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Following Schumer Demand, Penn Traffic Has Agreed to Drop Push for Low-Ball Liquidation Bid That Will Shutter Stores and Toss Workers Out; Bids Have Been Reported That Will Save Most of the Stores and Jobs

This Week, Schumer Sent Letter To Penn Traffic and Their Main Creditor, GE Capital, Strongly Opposing the Liquidation Bid and Urging All Parties to Adhere to January 22nd Deadline to Submit Bids That Will Keep the Most Jobs and Stores; Earlier, Schumer Secured Extra Time From G

U.S. Senator Charles E. Schumer today said that all the pieces are starting to fall into place to save Penn Traffic from liquidation, a fate that would shutter stores and throw thousands of people out of work.  He said that in recent weeks significant progress has been made, and that the prospects look good that tomorrow's bankruptcy court hearing will result in a competitive, nonliquidation bid being selected. 


Schumer said that Penn Traffic's decision to drop their ill advised request for an emergency motion to liquidate all of its assets at a courtordered auction was a tremendously positive step, and helped to avert thousands of lost jobs.  After pressure by Schumer, Penn Traffic dropped their efforts for a quick liquidation. Schumer also said that it was good news that there are reports of competitive bids to save the vast majority - if not all - of the stores.


Today Schumer held a rally to with Penn Traffic employees in Rome, NY to continue to place pressure on all parties to save as many jobs and stores as possible.  Schumer said we are at the 20 yard line, but we need to move the ball across the goal line.   


"We are not across the goal line yet, but it looks like the components are all coming together to save thousands of jobs and dozens of grocery stores across Upstate New York," said Schumer.  "I am optimistic that by the end of tomorrow we will see some very competitive bids - bids that would likely save all the jobs and stores in New York - come forward and perhaps gain key levels of formal acceptance.  I think that all parties understand that selecting a bid the would keep the most stores open and operating is the right thing to do, and I think we are headed in that direction. Saving jobs is obviously urgent in this economic climate, but it is also important to preserve the maximum number of stores, as many of these grocery stores exist in communities with precious few food shopping options."


For the past weeks, Schumer has been fighting to help Penn Traffic come through the bankruptcy process with the greatest number of stores intact.  Following Schumer's urging, Penn Traffic has dropped its push for a decision to be made by this Friday - well ahead of the previously established court date for bids of January 22 to allow the stores to be sold at an auction.  After reports surfaced that Penn Traffic was pushing for this quick liquidation, Schumer urged the major players in the Penn Traffic negotiations not to accept any lowball liquidation bids offered by this Friday, and instead to prioritize bids that maximize the greatest number of jobs retained and stores kept open.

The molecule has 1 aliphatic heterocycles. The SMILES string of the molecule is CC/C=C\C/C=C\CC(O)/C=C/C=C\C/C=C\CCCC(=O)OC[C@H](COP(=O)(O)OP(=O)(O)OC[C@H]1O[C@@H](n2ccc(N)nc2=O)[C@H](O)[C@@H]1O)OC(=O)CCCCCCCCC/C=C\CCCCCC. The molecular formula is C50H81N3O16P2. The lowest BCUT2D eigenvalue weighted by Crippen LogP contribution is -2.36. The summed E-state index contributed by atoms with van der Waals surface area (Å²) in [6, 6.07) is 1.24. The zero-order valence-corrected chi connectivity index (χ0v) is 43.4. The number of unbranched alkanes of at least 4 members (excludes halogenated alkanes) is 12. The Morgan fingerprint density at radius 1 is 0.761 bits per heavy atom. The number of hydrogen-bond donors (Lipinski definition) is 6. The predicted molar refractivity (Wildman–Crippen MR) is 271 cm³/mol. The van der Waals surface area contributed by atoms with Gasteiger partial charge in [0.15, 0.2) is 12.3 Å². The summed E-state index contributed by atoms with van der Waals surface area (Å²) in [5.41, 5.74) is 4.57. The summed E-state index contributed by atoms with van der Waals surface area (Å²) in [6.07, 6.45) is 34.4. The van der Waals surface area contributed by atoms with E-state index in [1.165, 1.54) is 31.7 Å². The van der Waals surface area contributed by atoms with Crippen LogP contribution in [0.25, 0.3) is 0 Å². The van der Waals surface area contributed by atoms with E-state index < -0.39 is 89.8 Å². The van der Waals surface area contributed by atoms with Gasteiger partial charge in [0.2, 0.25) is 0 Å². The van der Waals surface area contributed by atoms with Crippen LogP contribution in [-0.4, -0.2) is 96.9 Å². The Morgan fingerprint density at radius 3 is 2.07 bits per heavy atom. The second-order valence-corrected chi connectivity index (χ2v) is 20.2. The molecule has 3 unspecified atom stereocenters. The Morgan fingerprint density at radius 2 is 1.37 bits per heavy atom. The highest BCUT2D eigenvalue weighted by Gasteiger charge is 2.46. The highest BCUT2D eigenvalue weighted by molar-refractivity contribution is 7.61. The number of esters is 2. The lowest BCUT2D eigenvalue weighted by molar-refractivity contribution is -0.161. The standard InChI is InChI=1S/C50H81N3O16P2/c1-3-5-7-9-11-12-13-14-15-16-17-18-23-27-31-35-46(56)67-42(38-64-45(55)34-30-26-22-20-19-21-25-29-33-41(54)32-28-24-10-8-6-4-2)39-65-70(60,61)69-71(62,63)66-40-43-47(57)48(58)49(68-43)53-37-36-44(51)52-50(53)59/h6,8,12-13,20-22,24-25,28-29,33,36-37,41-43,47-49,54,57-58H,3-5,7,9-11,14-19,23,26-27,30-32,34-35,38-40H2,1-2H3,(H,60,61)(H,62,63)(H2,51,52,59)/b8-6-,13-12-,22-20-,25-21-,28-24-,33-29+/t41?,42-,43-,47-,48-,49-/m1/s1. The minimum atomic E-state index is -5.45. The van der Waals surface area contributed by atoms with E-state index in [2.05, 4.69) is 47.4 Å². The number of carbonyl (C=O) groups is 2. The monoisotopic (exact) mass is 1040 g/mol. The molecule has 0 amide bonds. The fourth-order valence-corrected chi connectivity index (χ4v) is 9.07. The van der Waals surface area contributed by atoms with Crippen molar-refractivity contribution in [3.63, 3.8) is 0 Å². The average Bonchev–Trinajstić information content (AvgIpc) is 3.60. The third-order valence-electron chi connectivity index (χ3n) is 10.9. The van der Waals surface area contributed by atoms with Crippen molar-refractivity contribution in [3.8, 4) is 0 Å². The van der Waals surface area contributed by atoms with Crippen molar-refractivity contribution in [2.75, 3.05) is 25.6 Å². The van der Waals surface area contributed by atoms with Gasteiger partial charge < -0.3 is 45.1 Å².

Schumer also successfully secured an additional month for companies to bid on Penn Traffic locations to allow the company to sell as many stores as possible.   The Senator was concerned that the possibility of liquidation - and the immediate shuttering of store doors at scores of locations, and workers tossed out at Christmas time - loomed as an alltooreal possibility for upstate workers and consumers.  Previously, the deadline to submit bids had been December 21st.  However, two weeks ago GE confirmed that the deadline to submit bids would be extended to January 20 th or 21 st with the goal of having a deal wrapped up by January 31 st.


Schumer said that in the interests of consumers, workers and the people of New York, it is urgent that interested parties forge a deal that maximizes the numbers of workers retained and stores kept open.


Penn Traffic operates stores in a number of rural locations where they are the only provider of groceries. Many communities would face commutes of an hour or more to find grocery stores without Penn Traffic.   Penn Traffic has 76 stores, 53 of which are in NYS. They have 6,000 employees, roughly 4,000 are in NYS.